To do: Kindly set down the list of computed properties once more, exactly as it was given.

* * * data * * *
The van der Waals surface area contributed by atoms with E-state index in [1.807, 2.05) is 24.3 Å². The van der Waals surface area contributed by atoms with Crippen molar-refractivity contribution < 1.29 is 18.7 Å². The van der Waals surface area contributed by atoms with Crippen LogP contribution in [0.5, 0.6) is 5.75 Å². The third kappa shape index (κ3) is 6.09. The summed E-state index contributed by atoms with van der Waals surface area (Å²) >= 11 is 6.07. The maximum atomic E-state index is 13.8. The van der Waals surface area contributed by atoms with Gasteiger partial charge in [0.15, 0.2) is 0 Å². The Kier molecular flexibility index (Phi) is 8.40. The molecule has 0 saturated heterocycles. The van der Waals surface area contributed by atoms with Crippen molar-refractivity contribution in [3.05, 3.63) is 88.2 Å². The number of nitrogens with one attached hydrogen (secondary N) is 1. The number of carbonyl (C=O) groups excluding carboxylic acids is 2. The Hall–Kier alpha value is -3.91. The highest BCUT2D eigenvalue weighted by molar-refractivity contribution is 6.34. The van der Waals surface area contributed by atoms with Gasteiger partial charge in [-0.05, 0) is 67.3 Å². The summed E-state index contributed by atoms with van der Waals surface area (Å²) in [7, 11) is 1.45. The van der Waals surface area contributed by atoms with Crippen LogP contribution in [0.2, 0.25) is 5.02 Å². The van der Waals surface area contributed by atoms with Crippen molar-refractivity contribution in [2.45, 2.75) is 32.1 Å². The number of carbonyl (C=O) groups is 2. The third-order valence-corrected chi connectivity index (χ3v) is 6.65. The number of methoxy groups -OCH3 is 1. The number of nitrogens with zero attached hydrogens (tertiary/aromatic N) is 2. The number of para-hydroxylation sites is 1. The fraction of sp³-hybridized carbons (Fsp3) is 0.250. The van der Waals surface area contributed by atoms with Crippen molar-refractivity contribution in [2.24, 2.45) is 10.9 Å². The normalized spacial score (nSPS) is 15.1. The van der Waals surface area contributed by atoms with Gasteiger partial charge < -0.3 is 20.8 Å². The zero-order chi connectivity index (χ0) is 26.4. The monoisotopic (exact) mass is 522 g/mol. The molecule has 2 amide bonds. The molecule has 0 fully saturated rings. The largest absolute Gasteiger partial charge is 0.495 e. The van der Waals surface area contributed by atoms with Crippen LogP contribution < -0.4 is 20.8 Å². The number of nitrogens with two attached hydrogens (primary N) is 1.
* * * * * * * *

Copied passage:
The van der Waals surface area contributed by atoms with E-state index in [1.807, 2.05) is 24.3 Å². The van der Waals surface area contributed by atoms with Crippen molar-refractivity contribution < 1.29 is 18.7 Å². The van der Waals surface area contributed by atoms with Crippen LogP contribution in [0.5, 0.6) is 5.75 Å². The third kappa shape index (κ3) is 6.09. The summed E-state index contributed by atoms with van der Waals surface area (Å²) >= 11 is 6.07. The maximum atomic E-state index is 13.8. The van der Waals surface area contributed by atoms with Gasteiger partial charge in [0.15, 0.2) is 0 Å². The Kier molecular flexibility index (Phi) is 8.40. The molecule has 0 saturated heterocycles. The van der Waals surface area contributed by atoms with Crippen molar-refractivity contribution in [3.05, 3.63) is 88.2 Å². The number of nitrogens with one attached hydrogen (secondary N) is 1. The number of carbonyl (C=O) groups excluding carboxylic acids is 2. The Hall–Kier alpha value is -3.91. The highest BCUT2D eigenvalue weighted by molar-refractivity contribution is 6.34. The van der Waals surface area contributed by atoms with Gasteiger partial charge in [-0.05, 0) is 67.3 Å². The summed E-state index contributed by atoms with van der Waals surface area (Å²) in [7, 11) is 1.45. The van der Waals surface area contributed by atoms with Crippen LogP contribution in [0.2, 0.25) is 5.02 Å². The van der Waals surface area contributed by atoms with Crippen molar-refractivity contribution in [2.45, 2.75) is 32.1 Å². The number of carbonyl (C=O) groups is 2. The third-order valence-corrected chi connectivity index (χ3v) is 6.65. The number of methoxy groups -OCH3 is 1. The number of nitrogens with zero attached hydrogens (tertiary/aromatic N) is 2. The number of para-hydroxylation sites is 1. The fraction of sp³-hybridized carbons (Fsp3) is 0.250. The van der Waals surface area contributed by atoms with Crippen molar-refractivity contribution in [2.24, 2.45) is 10.9 Å². The normalized spacial score (nSPS) is 15.1. The van der Waals surface area contributed by atoms with Gasteiger partial charge < -0.3 is 20.8 Å². The zero-order chi connectivity index (χ0) is 26.4. The monoisotopic (exact) mass is 522 g/mol. The molecule has 2 amide bonds. The molecule has 0 fully saturated rings. The largest absolute Gasteiger partial charge is 0.495 e. The van der Waals surface area contributed by atoms with Crippen LogP contribution < -0.4 is 20.8 Å². The number of nitrogens with two attached hydrogens (primary N) is 1.